A NEW blow has been delivered to campaigners fighting gravel extraction plans they say will “devastate” West Oxfordshire countryside.

Big increases in gravel extraction are set to be concentrated on the Lower Windrush Valley and around Cassington, leading to further loss of countryside in an area already dominated by mineral working.

With Oxfordshire faced with having to significantly increase gravel and sand extraction to meet new Government targets, the county council has decided West Oxfordshire will have to bear the brunt.

The council’s cabinet rejected the option of spreading the misery across the county, delighting parishes in South Oxfordshire, which organised an effective campaign to stop new gravel sites near villages.

Instead, the cabinet has opted to concentrate the work in an area that already provides 90 per cent of the county’s gravel, sparking claims that West Oxfordshire will pay the heaviest environmental price, with the risk of worsening traffic, dust and noise problems.

The decision was taken despite a final plea to councillors from Julie Hankey, chairman of Outrage (Oxfordshire Upper Thames Residents Against Gravel Extraction), who warned West Oxfordshire residents had had enough.

Ms Hankey said: “The Lower Windrush Valley has supplied the county’s gravel since the Second World War, and has been the most heavily dug. With about 1,200 acres of the valley under water, the cumulative impact of the gravel extraction has reached a critical point.

“The area has been devastated. These areas have been dug too long. Residents have had enough. We hear about reedbeds and restoration. But we see the loss of existing biodiversity and landscape-scale destruction. And it will also bring increased traffic, dust, and noise.”

Campaigners were already reeling after a planning inspector found in favour of gravel company Hanson, who this month won its appeal against the county council’s refusal to grant planning permission to extract sand and gravel from Stonehenge Farm, between Northmoor and Standlake.

Ms Hankey said: “The outcome of the appeal will give yet more of what little is left of the Lower Windrush Valley to a gravel operator.”

Eynsham county councillor, Charles Mathew, said the council had acted prematurely in selecting areas for gravel extraction, while it was pressing the Government to reconsider an increase in Oxfordshire gravel target to £2.1m tonnes a year, a rise of more than 20 per cent.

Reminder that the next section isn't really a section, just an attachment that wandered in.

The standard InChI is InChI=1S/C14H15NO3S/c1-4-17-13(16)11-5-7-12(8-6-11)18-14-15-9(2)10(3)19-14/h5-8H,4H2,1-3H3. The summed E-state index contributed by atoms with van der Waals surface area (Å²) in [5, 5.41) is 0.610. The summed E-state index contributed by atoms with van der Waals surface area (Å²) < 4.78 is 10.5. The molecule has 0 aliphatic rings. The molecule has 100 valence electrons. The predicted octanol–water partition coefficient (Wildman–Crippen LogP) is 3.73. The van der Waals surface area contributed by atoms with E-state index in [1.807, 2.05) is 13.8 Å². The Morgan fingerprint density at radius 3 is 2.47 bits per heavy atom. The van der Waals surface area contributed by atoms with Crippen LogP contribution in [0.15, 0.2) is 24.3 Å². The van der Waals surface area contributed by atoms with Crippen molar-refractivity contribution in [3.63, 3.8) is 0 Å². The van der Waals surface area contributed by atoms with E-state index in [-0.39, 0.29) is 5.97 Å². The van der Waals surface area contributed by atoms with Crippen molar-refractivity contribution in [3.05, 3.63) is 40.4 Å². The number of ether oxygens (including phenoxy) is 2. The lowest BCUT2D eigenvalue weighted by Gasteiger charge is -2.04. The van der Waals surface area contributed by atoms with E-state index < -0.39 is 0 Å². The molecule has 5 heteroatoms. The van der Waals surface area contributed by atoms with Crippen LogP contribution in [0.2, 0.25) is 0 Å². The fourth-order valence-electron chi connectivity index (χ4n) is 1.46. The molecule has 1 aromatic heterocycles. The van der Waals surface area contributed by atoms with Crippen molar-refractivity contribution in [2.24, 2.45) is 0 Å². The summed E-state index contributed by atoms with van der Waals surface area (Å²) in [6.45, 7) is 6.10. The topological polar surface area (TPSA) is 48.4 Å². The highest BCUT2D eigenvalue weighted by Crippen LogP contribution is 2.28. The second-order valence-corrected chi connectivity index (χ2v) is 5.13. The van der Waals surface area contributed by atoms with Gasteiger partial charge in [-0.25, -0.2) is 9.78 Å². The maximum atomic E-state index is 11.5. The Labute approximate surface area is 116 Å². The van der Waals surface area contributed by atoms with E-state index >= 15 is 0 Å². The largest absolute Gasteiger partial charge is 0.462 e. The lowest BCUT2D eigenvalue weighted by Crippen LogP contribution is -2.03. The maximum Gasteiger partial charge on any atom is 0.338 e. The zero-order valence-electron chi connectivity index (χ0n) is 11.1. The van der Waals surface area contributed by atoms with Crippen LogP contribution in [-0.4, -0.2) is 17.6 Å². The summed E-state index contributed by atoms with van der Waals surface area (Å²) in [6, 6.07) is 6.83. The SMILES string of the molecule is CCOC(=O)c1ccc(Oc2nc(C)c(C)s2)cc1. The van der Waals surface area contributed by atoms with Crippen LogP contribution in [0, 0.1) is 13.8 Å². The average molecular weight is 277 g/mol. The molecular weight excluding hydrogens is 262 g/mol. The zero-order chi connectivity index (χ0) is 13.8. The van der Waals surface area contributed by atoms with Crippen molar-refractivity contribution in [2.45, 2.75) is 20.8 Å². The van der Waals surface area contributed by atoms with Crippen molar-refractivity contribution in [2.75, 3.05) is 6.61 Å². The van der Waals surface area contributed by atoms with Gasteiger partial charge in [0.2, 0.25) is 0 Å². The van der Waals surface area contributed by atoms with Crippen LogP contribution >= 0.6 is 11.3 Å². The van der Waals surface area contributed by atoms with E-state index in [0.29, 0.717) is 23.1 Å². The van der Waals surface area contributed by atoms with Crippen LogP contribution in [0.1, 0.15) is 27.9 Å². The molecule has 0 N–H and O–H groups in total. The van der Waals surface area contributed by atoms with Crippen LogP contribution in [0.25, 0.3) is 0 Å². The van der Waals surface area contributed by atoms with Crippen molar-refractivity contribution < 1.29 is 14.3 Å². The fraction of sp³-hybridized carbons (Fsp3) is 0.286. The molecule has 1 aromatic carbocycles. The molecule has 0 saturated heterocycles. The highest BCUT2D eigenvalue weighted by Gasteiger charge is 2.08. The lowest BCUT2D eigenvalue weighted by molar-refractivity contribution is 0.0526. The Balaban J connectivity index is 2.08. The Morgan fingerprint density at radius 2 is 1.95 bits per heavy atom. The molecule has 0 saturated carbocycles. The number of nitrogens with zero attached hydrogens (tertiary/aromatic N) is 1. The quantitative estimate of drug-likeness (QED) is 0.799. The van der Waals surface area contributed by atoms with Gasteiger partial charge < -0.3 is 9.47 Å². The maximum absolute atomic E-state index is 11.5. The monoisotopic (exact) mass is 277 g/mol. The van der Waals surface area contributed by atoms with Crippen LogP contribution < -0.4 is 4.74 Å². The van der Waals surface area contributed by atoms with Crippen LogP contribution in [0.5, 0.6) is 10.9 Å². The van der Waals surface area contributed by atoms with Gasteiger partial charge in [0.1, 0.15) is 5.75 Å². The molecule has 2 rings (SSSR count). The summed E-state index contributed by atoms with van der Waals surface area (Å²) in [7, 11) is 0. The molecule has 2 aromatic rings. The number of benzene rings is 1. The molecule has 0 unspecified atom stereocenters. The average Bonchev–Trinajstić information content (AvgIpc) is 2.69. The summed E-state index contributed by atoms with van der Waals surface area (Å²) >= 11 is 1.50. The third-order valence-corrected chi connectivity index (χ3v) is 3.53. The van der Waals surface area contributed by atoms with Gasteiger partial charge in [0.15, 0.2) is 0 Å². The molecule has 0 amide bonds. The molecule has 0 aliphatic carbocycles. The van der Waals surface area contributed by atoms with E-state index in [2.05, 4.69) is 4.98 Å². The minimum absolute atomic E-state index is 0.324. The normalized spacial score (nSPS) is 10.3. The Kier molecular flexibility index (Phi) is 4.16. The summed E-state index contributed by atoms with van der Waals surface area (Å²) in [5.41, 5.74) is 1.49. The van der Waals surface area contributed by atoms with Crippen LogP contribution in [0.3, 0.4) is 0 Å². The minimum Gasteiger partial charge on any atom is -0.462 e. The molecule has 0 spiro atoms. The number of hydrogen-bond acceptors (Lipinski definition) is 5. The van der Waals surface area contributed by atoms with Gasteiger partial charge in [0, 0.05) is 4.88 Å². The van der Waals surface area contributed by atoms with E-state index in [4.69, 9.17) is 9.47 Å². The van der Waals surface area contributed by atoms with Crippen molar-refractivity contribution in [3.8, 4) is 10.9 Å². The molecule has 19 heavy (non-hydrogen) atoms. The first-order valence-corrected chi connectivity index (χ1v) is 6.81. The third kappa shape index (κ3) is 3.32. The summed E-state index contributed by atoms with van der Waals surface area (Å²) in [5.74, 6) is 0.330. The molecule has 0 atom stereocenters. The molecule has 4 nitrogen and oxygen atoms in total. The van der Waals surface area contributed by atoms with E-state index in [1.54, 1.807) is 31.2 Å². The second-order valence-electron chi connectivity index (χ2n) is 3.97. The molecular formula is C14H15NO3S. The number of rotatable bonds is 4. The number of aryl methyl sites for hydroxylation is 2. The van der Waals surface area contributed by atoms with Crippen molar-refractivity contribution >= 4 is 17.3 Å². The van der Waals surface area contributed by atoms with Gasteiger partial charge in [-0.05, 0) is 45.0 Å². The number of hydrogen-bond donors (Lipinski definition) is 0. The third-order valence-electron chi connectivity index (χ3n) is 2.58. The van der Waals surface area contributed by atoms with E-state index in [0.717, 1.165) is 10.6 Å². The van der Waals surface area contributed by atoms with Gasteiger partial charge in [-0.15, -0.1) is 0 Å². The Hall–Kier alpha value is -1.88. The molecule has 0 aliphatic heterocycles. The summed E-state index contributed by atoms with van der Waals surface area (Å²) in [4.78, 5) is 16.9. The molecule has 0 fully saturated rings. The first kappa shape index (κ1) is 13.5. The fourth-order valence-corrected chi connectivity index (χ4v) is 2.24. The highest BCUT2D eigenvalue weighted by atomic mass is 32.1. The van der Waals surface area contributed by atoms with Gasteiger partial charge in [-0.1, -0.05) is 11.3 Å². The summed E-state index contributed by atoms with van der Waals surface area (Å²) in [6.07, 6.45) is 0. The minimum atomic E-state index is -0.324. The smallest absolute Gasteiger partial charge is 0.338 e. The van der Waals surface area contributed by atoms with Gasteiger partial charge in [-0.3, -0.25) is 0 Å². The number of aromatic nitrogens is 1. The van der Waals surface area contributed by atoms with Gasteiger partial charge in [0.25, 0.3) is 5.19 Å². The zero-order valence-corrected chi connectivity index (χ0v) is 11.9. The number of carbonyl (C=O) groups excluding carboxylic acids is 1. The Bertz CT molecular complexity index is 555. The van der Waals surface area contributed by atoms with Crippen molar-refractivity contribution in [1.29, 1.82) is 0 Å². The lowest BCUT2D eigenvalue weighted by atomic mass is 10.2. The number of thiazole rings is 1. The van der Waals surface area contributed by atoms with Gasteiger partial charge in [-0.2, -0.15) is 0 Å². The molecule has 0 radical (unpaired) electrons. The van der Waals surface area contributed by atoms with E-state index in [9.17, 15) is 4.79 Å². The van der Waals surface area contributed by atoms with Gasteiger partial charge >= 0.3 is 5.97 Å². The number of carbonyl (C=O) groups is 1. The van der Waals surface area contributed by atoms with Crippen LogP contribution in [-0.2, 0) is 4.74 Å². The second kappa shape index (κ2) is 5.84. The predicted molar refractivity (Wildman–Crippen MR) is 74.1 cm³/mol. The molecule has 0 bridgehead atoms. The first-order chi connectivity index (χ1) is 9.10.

Mr Mathew said: “This target is a ridiculous requirement.

“There is no reason why the county council should be rushing ahead with this.

“It is rather like ordering beer before you know how many people are coming to the party.”

He said it made financial and environmental sense to take gravel from areas where it was needed. But County Hall had gone for the “easiest option” to avoid upsetting protesters in other parts of the county, free of gravel extraction.

Calling for an end to nimbyism on the council, he said: “You cannot go on destroying West Oxfordshire in the way they have been in the past. I have talked to David Cameron about this. I cannot see why Oxfordshire should be spoilt to build office blocks in Reading.”

But Mr Mathew said he had been encouraged that a review of Oxfordshire’s own gravel needs was under way, which should report back in January.

County Hall rejected the option of taking gravel from such areas as Clanfield, Bampton, Sutton, Stanton Harcourt, Clifton Hampden, Wittenham, Benson Shillingford, Warborough and Cholsey. Instead the cabinet agreed to focus extraction work on the areas already being worked in the Lower Windrush Valley, Eynsham, Cassington, Yarnton, Radley, Sutton Courtenay, and Caversham.

Oxfordshire County Council said it would continue to press for a reduction in the county’s sand and gravel extraction target, and said there would be extensive consultation after a detailed assessment of the county’s gravel needs.

Earlier county council cabinet member for infrastructure, Ian Hudspeth, wrote to the Department of Communities and Local Government complaining that unfair extraction figures had been drawn up by the regional assembly, which is being abolished. He said Oxfordshire was having to bear an increase to allow reductions in extraction targets set for other counties, like Kent and Surrey.

An officer’s report to the cabinet said: “Gravel working has become more concentrated in the West Oxfordshire areas, as reserves have declined in areas south of Oxford.”